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Don't print my name upside down: A Cathay Pacific tweet admission

Don’t print my name upside down

ACCORDING to some online opinions – especially perhaps amongst its burgeoning community of disaffected pilots – there’s literally no ‘f’ in Cathay Pacific anymore.

The Hong Kong airline shot itself in the nose wheel when pictures of its newly mis-painted aircraft appeared with the spelling of its famous name erroneously changed from Cathay PACIFIC Airways to Cathay PACIIC Airways. With the embarrassing error gloriously emblazoned across the fuselage, at least it generated some laughter around the air transport world, writes Nigel Tomkins.

Misspellings happen everywhere, of course, not least in the publishing industry, which is a world leader when it comes to misprints and, over the years as a writer and editor, I have surely been as erroneous and guilty as the next journalist.

My lame excuse has always been to hide behind the sheer numbers – the vast volume of work generated and the daily mass outpourings of words – and I have usually taken some sort of comfort from the fact that making the occasional typographical mistake among so many thousands of words may generously be shrugged off by most readers.

But Cathay Pacific Airways consists of only three words. And in this unfortunate instance 33 per cent of them are gloriously wrong. Who was responsible for checking this? I bet no manager owns up.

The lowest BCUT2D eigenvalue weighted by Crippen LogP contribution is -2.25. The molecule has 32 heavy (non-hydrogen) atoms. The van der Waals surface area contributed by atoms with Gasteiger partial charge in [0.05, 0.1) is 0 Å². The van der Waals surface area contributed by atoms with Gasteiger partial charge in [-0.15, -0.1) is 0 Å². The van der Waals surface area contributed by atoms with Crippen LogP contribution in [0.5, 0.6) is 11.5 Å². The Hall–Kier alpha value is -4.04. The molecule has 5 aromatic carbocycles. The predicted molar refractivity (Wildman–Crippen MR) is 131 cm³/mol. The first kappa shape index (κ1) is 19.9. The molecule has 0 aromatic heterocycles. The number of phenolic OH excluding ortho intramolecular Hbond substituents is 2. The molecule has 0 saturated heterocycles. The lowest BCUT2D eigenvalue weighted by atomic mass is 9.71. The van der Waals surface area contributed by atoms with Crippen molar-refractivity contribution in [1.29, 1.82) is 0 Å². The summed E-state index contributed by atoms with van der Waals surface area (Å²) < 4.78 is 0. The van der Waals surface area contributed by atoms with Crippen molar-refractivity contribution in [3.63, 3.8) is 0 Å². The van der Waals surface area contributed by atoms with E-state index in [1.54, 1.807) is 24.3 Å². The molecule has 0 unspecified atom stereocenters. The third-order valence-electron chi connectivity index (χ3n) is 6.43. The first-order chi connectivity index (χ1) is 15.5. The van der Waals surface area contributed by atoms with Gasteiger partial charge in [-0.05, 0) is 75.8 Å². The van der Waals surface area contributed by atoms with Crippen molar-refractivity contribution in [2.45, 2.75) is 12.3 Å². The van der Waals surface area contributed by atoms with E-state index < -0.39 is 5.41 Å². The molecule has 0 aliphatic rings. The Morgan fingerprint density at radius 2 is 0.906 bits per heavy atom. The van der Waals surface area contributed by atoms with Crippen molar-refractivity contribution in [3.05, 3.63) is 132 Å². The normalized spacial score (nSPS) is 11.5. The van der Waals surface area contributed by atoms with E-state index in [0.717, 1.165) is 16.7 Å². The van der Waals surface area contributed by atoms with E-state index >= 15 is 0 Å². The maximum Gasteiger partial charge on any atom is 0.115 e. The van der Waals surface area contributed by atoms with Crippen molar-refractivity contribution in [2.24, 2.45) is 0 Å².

Nevertheless, we all get to laugh at those infuriating predictive texts on our mobile devices that turn ‘DEAR SIR’ into ‘DEAD SID’, or the locally announced ‘PUBIC notices’, or the ‘SCOOL for dyslexia’.

Sometimes typos can produce harmless fun and games, even if many are now savagely politically incorrect. So I wondered what would happen if other air transport companies suffered the same fate as Cathay PACIIC.

Here’s a small selection of suggestions/ideas, no offence intended:

In the blistering heat of Dubai, the letters that make up Emirates are easily scrambled to create STEAMIER; controversially, United Airlines has already become UNTIED Airlines in a mock website; and In the Philippines I saw a poster advertising GOLF Air – quite possibly it was written by someone at freight forwarder SCHANKERS – and I remember someone, probably deliberately, once referring to BRUTISH Airways. At various times, I’ve seen Customs and EXERCISE, and BOING instead of Boeing, as well as the former US carrier written as CONTIMENTAL and on one occasion SAS even became SOS.

I have enjoyed many other examples of such mistakes. I recall reading the word AEROFLOP in reference to Russia’s flag carrier – but that was in the 1970s when such a mistake seemed rather more apt; and TURDISH Airlines still seems particularly rude. I received a press release once with its predictive text deciding that the word Panalpina’s was in fact PANEL PENIS.

Fortunately, there is no airline called Funk Airways.

Read more stories about Cathay Pacific here

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